Magabala Books, $24.99 pb, 179 pp, 9781925360851
Alison Whittaker’s début collection, Lemons in the Chicken Wire (2015), introduced a genuinely new voice to Australian poetry: that of a Gomeroi woman, a Fulbright scholar, and a poet who can bend and blend forms with the best of them. Her second collection of poems, Blakwork, places her firmly in both the broad community of celebrated Australian poets and the celebrated Aboriginal writers in Magabala’s lists.
Like Lemons, Blakwork is packed with wit, image, and sensibility; with views that surprise, excoriate, charm, and amuse, by turns. It revisits and reviews conventional Myths of Oz: the poem ‘not one silent lamb’, for example, shifts the story of a country that rides on the sheep’s back to one of a country that is simply a ‘grass-fed mine’, carrying on its back the ‘trespassing sheep’. (It also offers a phrase that is new to me, a brilliant and economical characterisation of white settlers/invaders, as ‘them nullius men’.) Then there’s that popular myth, the Picnic at Hanging Rock, retold in ‘MANY GIRLS WHITE LINEN’ (winner of the 2017 Judith Wright Poetry Prize), where Whittaker contrasts those fey, white/whiteclad schoolgirls with the ‘blak girls’ who in that same place ‘hang / nails hang out picking / them hangnails’. And yet another: ‘a love like Dorothea’s’, which reprises and revises Dorothea Mackellar’s ‘I love a sunburnt country’. Whittaker adopts fragments of Mackellar’s often sentimental lexicon while observing – wryly, tragically – how that story of Australia delimited the modes of love for country, excluding Aboriginal ways of inhabiting the land: ‘I loved a sunburnt country, won’t it / gingerly limp back? / I can’t get past the concrete and my blak tongue’s gone all slack’.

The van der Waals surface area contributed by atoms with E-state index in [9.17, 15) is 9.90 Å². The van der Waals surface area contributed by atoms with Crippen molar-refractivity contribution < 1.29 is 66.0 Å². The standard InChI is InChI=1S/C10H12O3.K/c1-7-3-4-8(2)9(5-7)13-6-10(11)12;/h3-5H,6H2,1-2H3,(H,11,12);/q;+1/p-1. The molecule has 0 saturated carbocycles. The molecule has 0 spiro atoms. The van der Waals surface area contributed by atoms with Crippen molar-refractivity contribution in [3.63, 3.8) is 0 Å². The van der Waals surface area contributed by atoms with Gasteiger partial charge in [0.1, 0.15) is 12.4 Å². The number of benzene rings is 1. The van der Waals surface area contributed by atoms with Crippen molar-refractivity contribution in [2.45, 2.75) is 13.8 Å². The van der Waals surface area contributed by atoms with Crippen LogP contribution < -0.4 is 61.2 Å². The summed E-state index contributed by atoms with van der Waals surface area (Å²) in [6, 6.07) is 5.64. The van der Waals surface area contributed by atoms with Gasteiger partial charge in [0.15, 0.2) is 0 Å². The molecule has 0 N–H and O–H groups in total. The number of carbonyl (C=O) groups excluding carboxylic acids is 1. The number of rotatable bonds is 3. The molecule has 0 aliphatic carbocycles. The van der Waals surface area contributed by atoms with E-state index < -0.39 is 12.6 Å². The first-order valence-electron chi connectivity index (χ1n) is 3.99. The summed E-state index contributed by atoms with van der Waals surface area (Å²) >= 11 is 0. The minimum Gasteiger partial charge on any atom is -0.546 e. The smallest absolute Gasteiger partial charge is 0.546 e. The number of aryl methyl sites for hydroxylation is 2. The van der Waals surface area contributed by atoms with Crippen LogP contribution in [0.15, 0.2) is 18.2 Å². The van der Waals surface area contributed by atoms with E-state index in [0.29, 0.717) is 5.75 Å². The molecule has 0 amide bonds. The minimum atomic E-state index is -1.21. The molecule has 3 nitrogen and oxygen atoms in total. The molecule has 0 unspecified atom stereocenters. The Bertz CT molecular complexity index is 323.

It’s probably a miscategorisation to name this collection a book of poems. Individual pieces are image-oriented; ‘scissors anchor pistol’, for instance, is all emojis, while ‘exhibit tab’ is a heavily redacted collection of lines from the inquest into the death in custody of Ms Dhu. A number of poems are set landscape on the page (‘cottonononon’, for example), requiring the reader to swivel the book, and thus doubling as a metaphor for different ways of seeing. There’s play with language, too: the making up of words, or clustering of letters in unpronounceable combinations in ‘fieldwork’, a sequence of letters that remind the ear of the word ‘attack’ – ‘Gatcctccat attacaacggt atctccacct caggttga don’t tctcaacaa ggaaccattg ccgacatgag actagttaggt mind’ (et cetera) – are punctuated by recognisable words that together become a sentence beginning ‘don’t mind me I’m just here …’ Other sections again are not poetry at all, but prose life writing. ‘The abattoir’, for example, is a sequence of short pieces about family, the business of meat, and the need to ‘adapt, always mediators of the squeamish line between life and the lives we have to take to keep living’.